When his starters get into foul trouble or need rest this season, first-year Gophers coach Ben Johnson has, among the reserves at his disposal, a 7-foot freshman hungry to play.

So far, Johnson has been hesitant to throw Minnesotan Treyton Thompson into meaningful minutes, just as he's mostly held back on subbing out his senior backcourt with freshman guard Abdoulaye Thiam.

Thompson and Thiam made strides during the summer to prepare themselves to contribute to the Gophers, but their opportunities have been limited with a veteran group ahead of them.

"You keep talking to them about it's a process," said Johnson, whose Gophers play Wednesday at No. 10 Michigan State. "I think those guys understand if you look across the landscape of high major college basketball, the amount of true freshmen playing significant minutes or getting in the rotation is slim."

Under current NCAA rules, basketball players — unlike football players — aren't able to use a redshirt if they compete in any games during the season. Thiam and Thompson have played in 13 games combined, but only one in the Big Ten.

At next week's NCAA Convention, the men's and women's basketball Oversight Committee will discuss a policy that would allow redshirt candidates to play four regular season conference games without using a season of eligibility.

It's a common path for freshmen to have minimal playing time to start their careers, but the Big Ten actually has 11 of 14 teams with at least one freshman averaging double figures in minutes, including Michigan State. The Gophers join Rutgers and Penn State with zero freshmen in their rotations. But the Nittany Lions have no freshmen on their roster.

On the other side of Wednesday's matchup for the Gophers (10-3, 1-3 in the Big Ten) is Michigan State's Max Christie, who leads all players in Big Ten freshmen of the week awards.

After turning the corner from a tough stretch, Christie was named Big Ten freshman of the week Monday for the fourth time this season after scoring 21 points in a win against Nebraska.

"I never really saw him lose confidence, other than maybe one week," Michigan State coach Tom Izzo said after the Nebraska win. "He's very hard on himself, which is a great quality until it works in reverse, and it was for about a week."

A 6-6, 195-pound five-star recruit and McDonald's All-American from Illinois, Christie struggled with consistency earlier this season, including with nine points on 3-for-9 shooting in Michigan State's 75-67 win Dec. 8 at Minnesota.

Christie, who has a younger brother, Cameron, being recruited by the Gophers in the 2023 class, scored under double figures seven times in his first 11 games. But he's averaging 16 points in his last three games for the Spartans, who have won eight in a row.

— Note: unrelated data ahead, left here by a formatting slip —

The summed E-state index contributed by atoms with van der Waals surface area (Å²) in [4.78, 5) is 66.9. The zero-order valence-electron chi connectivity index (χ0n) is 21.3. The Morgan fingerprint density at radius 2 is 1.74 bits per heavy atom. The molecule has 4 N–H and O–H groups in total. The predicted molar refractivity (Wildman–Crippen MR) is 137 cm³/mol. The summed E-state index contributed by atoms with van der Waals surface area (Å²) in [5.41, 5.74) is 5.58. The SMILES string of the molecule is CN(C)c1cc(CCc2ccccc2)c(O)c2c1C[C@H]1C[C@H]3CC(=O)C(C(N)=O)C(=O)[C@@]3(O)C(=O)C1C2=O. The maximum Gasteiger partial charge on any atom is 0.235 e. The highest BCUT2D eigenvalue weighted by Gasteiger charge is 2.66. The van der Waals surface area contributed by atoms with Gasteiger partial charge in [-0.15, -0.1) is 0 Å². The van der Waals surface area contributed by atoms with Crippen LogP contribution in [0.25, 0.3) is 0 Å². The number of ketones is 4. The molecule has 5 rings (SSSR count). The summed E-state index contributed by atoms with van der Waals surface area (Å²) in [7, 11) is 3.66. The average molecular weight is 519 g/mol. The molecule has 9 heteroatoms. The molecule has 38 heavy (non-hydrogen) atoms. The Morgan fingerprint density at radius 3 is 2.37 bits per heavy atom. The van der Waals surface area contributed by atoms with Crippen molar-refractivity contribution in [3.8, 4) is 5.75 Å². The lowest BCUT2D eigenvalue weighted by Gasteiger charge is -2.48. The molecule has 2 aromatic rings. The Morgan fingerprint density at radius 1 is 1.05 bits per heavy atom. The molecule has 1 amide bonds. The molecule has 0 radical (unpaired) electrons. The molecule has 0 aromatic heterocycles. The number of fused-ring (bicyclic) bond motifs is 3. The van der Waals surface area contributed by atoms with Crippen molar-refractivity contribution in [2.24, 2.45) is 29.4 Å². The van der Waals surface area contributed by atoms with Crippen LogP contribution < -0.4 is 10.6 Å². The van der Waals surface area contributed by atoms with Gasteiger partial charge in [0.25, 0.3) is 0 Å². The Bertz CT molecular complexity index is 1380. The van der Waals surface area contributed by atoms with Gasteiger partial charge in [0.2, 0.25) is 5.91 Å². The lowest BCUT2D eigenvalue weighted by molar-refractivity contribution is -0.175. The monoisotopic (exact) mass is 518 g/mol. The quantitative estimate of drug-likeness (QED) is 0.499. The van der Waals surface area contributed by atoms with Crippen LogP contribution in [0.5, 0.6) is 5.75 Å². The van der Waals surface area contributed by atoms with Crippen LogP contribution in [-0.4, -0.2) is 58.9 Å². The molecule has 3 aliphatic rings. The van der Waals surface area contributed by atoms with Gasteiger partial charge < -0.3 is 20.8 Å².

"I love the way he approached it," Izzo said. "He's in here every day taking care of his body. He just does everything the right way. Max deserves what he's got."

Last season, the Gophers started freshman Jamal Mashburn Jr. at the end of the season and he averaged 8.8 points in 24.3 minutes under Richard Pitino.

Thompson, a Glenwood, Minn., native signed by Pitino, is averaging 2.7 minutes in six games this season behind seniors Eric Curry and Charlie Daniels. The 6-3 Thiam, a junior college transfer from Orlando added last May, is averaging 1.1 points in 4.1 minutes in seven games.

The Gophers rank last among 358 Division I teams in bench minutes percentage (14.5), per Kenpom.com. Sophomore Jamison Battle ranks second among all major conference players with 36.6 minutes per game.

"You got a lot of guys playing a lot of minutes," Battle said. "Even if they're not playing they're still going to go out and do whatever it takes to help the team win. That's what really good teams have and that's what we have here. If a guy's not playing there is no moping around after the game in the locker room."

Johnson hasn't thought much about the redshirt rule possibly changing in college hoops. He knows his freshmen are responding the right way despite not having a big role for the Gophers.

"They're an important part of this team and do a good job in practice not only getting themselves better but getting our team better," Johnson said. "I think those guys understand that they're not the only ones. I know it's not easy, but if they keep preparing the way they are when their number is called, they'll be able to produce and perform."

Marcus Fuller's top Big Ten freshmen

1. Max Christie, Michigan State

2. Bryce McGowens, Nebraska

3. Caleb Houstan, Michigan

4. Malaki Branham, Ohio State

5. Chucky Hepburn, Wisconsin

6. Moussa Diabate, Michigan

7. Caleb Furst, Purdue

8. C.J. Wilcher, Nebraska

9. Julian Reese, Maryland

10. Payton Sandfort, Iowa